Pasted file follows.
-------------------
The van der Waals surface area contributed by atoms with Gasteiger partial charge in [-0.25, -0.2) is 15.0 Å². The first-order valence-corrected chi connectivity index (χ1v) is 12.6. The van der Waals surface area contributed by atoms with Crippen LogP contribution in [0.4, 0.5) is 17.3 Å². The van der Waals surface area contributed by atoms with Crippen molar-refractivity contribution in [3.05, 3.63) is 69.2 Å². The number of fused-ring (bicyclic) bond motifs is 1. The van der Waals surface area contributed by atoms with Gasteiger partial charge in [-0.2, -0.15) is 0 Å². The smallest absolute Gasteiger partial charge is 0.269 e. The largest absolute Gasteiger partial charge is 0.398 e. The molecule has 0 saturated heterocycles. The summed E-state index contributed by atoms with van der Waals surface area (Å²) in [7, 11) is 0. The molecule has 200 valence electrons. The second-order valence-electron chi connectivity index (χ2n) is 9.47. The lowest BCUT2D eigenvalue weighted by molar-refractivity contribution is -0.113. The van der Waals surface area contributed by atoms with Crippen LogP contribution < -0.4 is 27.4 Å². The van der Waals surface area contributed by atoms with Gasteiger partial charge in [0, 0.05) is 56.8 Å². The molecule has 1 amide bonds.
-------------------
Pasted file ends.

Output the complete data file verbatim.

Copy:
The van der Waals surface area contributed by atoms with Gasteiger partial charge in [-0.25, -0.2) is 15.0 Å². The first-order valence-corrected chi connectivity index (χ1v) is 12.6. The van der Waals surface area contributed by atoms with Crippen LogP contribution in [0.4, 0.5) is 17.3 Å². The van der Waals surface area contributed by atoms with Crippen molar-refractivity contribution in [3.05, 3.63) is 69.2 Å². The number of fused-ring (bicyclic) bond motifs is 1. The van der Waals surface area contributed by atoms with Gasteiger partial charge in [-0.2, -0.15) is 0 Å². The smallest absolute Gasteiger partial charge is 0.269 e. The largest absolute Gasteiger partial charge is 0.398 e. The molecule has 0 saturated heterocycles. The summed E-state index contributed by atoms with van der Waals surface area (Å²) in [7, 11) is 0. The molecule has 200 valence electrons. The second-order valence-electron chi connectivity index (χ2n) is 9.47. The lowest BCUT2D eigenvalue weighted by molar-refractivity contribution is -0.113. The van der Waals surface area contributed by atoms with Crippen LogP contribution < -0.4 is 27.4 Å². The van der Waals surface area contributed by atoms with Gasteiger partial charge in [0, 0.05) is 56.8 Å². The molecule has 1 amide bonds.